Starting a personal training business can be your path to a successful, fulfilling career. But like all businesses, it has its challenges, especially when it comes to building a client base.
While there are a number of reasons why getting clients as a personal trainer can be difficult, there are also plenty of strategies to help. The key is to stay aware of your goals, do your homework, and persevere.
Building a Personal Training Business
In order to build your personal training business, you will need to both attract and retain clients. This may have sounded easy at the get-go, when just about everyone you know showed great enthusiasm about your new career. But you can’t build a career on enthusiasm alone. You need people to sign up for your services.
So, how can you get more personal training clients? Start with some basics. Make sure to take care of the fundamentals first like:
- Get certified – While you don’t generally need certification to work as a personal trainer, most people prefer working with a certified trainer. You can explore any number of options, including our partners, NASM, AFPA, and others. (We even have a whole series of reviews of the most popular personal trainer certifications.)
- Register your business – A personal training business is a business like all others. That means you need to keep on top of the personal trainer paperwork. Start by registering your business with the right authorities. This includes registering for taxes with your local state government as well as the revenue authorities.
- Get a business license – Although you do not need a personal training license in order to operate, you will likely need a business license.
- Purchase insurance – Liability insurance, and even more so tailored personal trainer insurance, is an extremely important asset for your business. First and foremost, it keeps you covered against all sorts of unforeseen claims. Plus, it shows potential customers that you’re a professional who takes their business seriously.
While none of the above are traditional personal trainer marketing tactics, they are part of starting your own personal training business. Operating responsibly and above-board makes running a business smoother for you, and helps establish your brand. It also shows clients that you’re reliable and trustworthy, which is a great selling point.
Defining Your Personal Training Business
Another important aspect of building your business is defining it. That means you need to decide what services you offer. For example, do you want to position yourself as a TRX teacher, someone who works outdoors (say, using a park as the gym), or something more general?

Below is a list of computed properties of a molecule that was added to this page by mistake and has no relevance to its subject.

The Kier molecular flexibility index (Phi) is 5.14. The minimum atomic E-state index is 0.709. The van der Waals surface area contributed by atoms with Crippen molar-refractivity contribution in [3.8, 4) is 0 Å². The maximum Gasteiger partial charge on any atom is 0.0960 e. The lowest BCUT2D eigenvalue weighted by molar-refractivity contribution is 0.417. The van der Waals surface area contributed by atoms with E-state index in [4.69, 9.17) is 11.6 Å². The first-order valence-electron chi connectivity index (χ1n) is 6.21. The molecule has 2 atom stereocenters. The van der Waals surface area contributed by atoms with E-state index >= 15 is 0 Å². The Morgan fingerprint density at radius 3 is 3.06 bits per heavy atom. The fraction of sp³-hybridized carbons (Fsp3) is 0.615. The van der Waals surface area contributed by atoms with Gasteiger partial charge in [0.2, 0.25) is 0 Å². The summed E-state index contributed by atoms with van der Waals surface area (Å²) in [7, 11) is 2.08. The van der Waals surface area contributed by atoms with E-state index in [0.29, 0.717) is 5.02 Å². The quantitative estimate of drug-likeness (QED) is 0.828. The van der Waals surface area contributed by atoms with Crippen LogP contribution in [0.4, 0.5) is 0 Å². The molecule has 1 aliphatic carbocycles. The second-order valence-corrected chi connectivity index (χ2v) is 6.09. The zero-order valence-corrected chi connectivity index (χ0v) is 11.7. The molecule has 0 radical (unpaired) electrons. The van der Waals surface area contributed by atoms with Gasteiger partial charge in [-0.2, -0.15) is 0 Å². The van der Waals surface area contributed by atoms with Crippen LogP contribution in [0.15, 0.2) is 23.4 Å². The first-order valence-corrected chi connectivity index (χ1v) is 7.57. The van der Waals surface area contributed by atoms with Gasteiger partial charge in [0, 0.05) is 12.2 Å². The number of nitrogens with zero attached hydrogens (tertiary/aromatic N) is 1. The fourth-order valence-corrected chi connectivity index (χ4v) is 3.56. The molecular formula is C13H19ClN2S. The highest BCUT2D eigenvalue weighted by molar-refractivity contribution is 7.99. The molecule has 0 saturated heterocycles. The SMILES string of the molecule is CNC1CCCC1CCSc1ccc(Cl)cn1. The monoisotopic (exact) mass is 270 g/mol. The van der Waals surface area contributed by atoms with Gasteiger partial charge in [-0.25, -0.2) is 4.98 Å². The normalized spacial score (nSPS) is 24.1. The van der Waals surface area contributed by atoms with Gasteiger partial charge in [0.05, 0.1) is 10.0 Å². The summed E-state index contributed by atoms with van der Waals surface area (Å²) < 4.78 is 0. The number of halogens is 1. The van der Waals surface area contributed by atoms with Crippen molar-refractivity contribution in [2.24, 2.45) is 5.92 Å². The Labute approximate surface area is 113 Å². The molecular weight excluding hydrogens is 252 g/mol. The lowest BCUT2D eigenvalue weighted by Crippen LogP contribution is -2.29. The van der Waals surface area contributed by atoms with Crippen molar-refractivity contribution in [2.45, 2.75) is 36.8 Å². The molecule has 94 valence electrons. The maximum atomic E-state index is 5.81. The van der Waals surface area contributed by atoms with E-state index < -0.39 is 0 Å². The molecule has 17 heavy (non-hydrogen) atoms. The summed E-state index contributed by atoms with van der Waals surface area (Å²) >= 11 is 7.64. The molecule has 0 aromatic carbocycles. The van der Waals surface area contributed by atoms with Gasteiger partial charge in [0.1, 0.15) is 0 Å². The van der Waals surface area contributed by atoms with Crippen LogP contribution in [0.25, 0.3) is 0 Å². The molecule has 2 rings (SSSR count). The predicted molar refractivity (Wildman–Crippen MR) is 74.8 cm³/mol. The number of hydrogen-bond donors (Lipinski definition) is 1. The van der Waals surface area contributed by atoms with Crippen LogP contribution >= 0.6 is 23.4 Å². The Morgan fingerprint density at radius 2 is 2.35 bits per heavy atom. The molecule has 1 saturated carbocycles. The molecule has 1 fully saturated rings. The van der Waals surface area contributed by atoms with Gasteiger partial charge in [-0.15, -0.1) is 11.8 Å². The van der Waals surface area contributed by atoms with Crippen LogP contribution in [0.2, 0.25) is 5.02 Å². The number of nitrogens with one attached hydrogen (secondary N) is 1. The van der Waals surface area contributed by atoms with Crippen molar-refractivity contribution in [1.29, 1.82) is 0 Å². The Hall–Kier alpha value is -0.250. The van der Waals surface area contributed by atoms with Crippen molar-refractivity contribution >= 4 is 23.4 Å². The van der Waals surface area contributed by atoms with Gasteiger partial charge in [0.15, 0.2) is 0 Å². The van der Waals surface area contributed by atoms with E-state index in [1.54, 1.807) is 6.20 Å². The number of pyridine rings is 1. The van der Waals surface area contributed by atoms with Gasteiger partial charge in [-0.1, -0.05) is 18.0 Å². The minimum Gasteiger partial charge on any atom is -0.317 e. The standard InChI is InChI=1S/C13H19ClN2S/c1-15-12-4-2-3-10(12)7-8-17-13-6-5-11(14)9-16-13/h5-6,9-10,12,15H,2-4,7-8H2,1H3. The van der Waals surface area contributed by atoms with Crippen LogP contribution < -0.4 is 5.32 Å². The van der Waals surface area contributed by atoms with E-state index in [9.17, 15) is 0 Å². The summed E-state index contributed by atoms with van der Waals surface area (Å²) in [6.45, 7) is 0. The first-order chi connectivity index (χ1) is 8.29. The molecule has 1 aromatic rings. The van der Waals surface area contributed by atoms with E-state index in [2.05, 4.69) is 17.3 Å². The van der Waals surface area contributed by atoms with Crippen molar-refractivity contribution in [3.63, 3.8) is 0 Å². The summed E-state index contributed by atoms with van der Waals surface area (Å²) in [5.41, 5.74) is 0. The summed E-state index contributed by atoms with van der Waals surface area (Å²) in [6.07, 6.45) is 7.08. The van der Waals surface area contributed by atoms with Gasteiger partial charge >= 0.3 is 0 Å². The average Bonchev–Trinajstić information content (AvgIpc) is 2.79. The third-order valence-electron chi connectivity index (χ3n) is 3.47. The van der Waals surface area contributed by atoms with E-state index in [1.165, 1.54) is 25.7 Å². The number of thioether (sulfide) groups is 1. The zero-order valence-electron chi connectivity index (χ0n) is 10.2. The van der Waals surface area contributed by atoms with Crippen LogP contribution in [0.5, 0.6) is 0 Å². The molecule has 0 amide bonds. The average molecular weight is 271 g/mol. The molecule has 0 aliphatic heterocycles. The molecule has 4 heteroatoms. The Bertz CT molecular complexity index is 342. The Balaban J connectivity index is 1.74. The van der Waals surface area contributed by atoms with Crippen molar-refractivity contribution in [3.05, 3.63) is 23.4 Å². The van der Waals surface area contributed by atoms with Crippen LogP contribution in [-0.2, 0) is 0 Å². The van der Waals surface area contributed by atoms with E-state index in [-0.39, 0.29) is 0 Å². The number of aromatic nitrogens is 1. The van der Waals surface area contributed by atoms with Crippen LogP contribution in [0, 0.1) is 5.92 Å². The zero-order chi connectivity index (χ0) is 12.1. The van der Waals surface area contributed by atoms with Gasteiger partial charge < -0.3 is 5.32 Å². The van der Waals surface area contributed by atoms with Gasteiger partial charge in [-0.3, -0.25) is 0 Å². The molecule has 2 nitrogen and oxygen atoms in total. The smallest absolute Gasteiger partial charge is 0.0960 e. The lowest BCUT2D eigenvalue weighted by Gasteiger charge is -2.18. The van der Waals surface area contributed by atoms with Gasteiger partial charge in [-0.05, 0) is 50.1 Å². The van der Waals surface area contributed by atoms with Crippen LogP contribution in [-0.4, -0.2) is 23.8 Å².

It’s also helpful to create a niche. For example, you can focus on elderly care, pregnant women or the pre-teen market. While your chosen market doesn’t have to be your only focus, having a defined audience often makes your marketing and sales pitch easier.
Tips for Finding Personal Training Clients
Once you’re up and running, the big question is how to find personal training clients. While there’s certainly no single answer here, a couple of paths you may explore include:
- Take action on social media – Being a personal trainer makes for a great story. If you think about it, you have tons of material to share. You can post motivational messages, write about success stories, show pictures of customers in action, and even give diet tips.
- Get involved in your community – Volunteer work is a great way to give back to your community, and meet people along the way. For example, if your market is senior fitness, you can volunteer to give a class in a retirement community. If you prefer not to give away your services, volunteer to help out during art hour. Either way gives you an opportunity to show your presence, meet people, and discuss what you do.
- Create an incentive program – The best gift for personal training clients is a discount. While you certainly don’t want to undersell yourself, consider things like an introductory package for new customers, with 25% off on their first few sessions. Or you can sell 10 session passes, with the 11th session free, or at a discount.
- Encourage word of mouth referrals – Many people find a personal trainer through a friend. So make sure to keep all relationships with clients, past and present, positive. If you’re looking to build your client base, make sure to let people know. Similar to the previous point, you can also introduce a referral program, that any existing client who refers a friend gets a free session.
Personal Training Business Bottom-Line
Remember that over the course of your career as a personal trainer, customers will come and go. That’s the nature of the business, so don’t feel down about that. Your job, instead, is to focus on ways to attract new customers, and keep them coming back as often and as long as possible.